International Business Machines (NYSE: IBM) seems to be using debt quite wisely


Legendary fund manager Li Lu (whom Charlie Munger supported) once said, “The biggest risk in investing is not price volatility, but the possibility that you will suffer a permanent loss of capital. It is only natural to consider a company’s balance sheet when looking at its level of risk, as debt is often involved when a business collapses. We can see that International Business Machines Corporation (NYSE: IBM) uses debt in its business. But should shareholders be concerned about its use of debt?

When is debt a problem?

Debt helps a business until the business struggles to repay it, either with new capital or with free cash flow. Ultimately, if the company cannot meet its legal debt repayment obligations, shareholders could walk away with nothing. While it’s not too common, we often see indebted companies continually diluting their shareholders because lenders are forcing them to raise capital at a ridiculous price. By replacing dilution, however, debt can be a very good tool for companies that need capital to invest in growth at high rates of return. When we think of a business’s use of debt, we first look at cash flow and debt together.

Check out our latest review for International Business Machines

What is International Business Machines debt?

The image below, which you can click for more details, shows that International Business Machines had $ 55.2 billion in debt at the end of June 2021, a reduction from $ 64.5 billion. of US dollars over one year. However, it has US $ 7.95 billion in cash offsetting this, leading to net debt of around US $ 47.2 billion.

NYSE: IBM Debt to Equity History July 23, 2021

How strong is International Business Machines’ balance sheet?

The latest balance sheet data shows that International Business Machines had liabilities of US $ 36.6 billion due within one year, and liabilities of US $ 88.1 billion due thereafter. In return, he had $ 7.95 billion in cash and $ 7.63 billion in receivables due within 12 months. It therefore has liabilities totaling US $ 109.2 billion more than its cash and short-term receivables combined.

This shortfall is sizable compared to its very large market capitalization of US $ 125.7 billion, so he suggests shareholders keep an eye on International Business Machines’ use of debt. This suggests that shareholders would be heavily diluted if the company needed to consolidate its balance sheet quickly.

We measure a company’s debt load relative to its earning capacity by looking at its net debt divided by its earnings before interest, taxes, depreciation, and amortization (EBITDA) and calculating how easily its earnings before interest and taxes (EBIT) covers its interest costs (interest coverage). The advantage of this approach is that we take into account both the absolute amount of debt (with net debt versus EBITDA) and the actual interest charges associated with this debt (with its coverage rate). interests).

International Business Machines has a net debt to EBITDA of 2.8, which suggests that it is using a little leverage to increase returns. But the high interest coverage of 9.0 suggests that he can easily pay off that debt. One way that International Business Machines could beat its debt would be to stop borrowing more but continue to increase its EBIT by around 10%, as it did last year. When analyzing debt levels, the balance sheet is the obvious starting point. But it is future profits, more than anything, that will determine International Business Machines’ ability to maintain a healthy balance sheet in the future. So if you are focused on the future you can check this out free report showing analysts’ earnings forecasts.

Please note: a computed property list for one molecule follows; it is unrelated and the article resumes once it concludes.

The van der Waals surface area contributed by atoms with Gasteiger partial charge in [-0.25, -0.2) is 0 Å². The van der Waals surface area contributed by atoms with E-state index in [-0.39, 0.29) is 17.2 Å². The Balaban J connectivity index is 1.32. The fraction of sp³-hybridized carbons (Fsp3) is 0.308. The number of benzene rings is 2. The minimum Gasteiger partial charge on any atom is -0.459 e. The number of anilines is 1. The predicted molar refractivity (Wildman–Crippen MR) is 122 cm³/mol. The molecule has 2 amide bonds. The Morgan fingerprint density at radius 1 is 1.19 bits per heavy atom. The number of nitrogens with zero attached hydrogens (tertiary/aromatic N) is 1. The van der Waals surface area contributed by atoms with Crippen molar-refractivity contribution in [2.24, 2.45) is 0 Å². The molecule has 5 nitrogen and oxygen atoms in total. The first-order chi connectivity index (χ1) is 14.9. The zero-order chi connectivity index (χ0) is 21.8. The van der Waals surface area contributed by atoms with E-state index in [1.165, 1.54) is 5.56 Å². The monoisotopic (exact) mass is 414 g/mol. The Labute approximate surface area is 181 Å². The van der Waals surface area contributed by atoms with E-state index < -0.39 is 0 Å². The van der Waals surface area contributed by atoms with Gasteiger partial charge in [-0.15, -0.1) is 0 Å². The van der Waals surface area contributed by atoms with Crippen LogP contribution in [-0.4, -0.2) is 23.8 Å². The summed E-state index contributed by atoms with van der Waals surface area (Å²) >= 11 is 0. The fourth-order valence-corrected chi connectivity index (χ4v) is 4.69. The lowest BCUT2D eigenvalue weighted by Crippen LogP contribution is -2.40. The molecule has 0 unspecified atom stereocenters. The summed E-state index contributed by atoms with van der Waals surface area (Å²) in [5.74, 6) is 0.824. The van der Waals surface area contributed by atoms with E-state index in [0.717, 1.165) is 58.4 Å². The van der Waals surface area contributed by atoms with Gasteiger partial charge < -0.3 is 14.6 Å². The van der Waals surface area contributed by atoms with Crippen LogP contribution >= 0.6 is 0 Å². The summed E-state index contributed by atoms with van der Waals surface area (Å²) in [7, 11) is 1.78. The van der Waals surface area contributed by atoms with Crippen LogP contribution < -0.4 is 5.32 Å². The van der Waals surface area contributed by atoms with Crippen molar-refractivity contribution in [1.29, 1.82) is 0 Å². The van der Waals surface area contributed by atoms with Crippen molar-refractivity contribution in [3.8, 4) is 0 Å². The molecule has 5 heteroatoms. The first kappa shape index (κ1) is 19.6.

Finally, while the IRS may love accounting profits, lenders only accept hard cash. It is therefore worth checking to what extent this EBIT is supported by free cash flow. Fortunately for all shareholders, International Business Machines has actually generated more free cash flow than EBIT over the past three years. This kind of cash conversion makes us as excited as the crowd when the pace drops at a Daft Punk concert.

Our point of view

When it comes to the balance sheet, the good thing about International Business Machines is that it appears to be able to convert EBIT to free cash flow with confidence. However, our other observations were not so encouraging. For example, his total liability level makes us a little nervous about his debt. When we consider all the elements mentioned above, it seems to us that International Business Machines is managing its debt quite well. But beware: we believe debt levels are high enough to warrant continued monitoring. When analyzing debt levels, the balance sheet is the obvious starting point. But at the end of the day, every business can contain risks that exist off the balance sheet. To do this, you need to know the 4 warning signs we spotted with International Business Machines.

Of course, if you are the type of investor who prefers to buy stocks without going into debt, feel free to check out our exclusive list of cash growth stocks today.

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This Simply Wall St article is general in nature. It does not constitute a recommendation to buy or sell shares and does not take into account your goals or your financial situation. Our aim is to bring you long-term, targeted analysis based on fundamental data. Note that our analysis may not take into account the latest announcements from price sensitive companies or qualitative documents. Simply Wall St does not have any position in the mentioned stocks.
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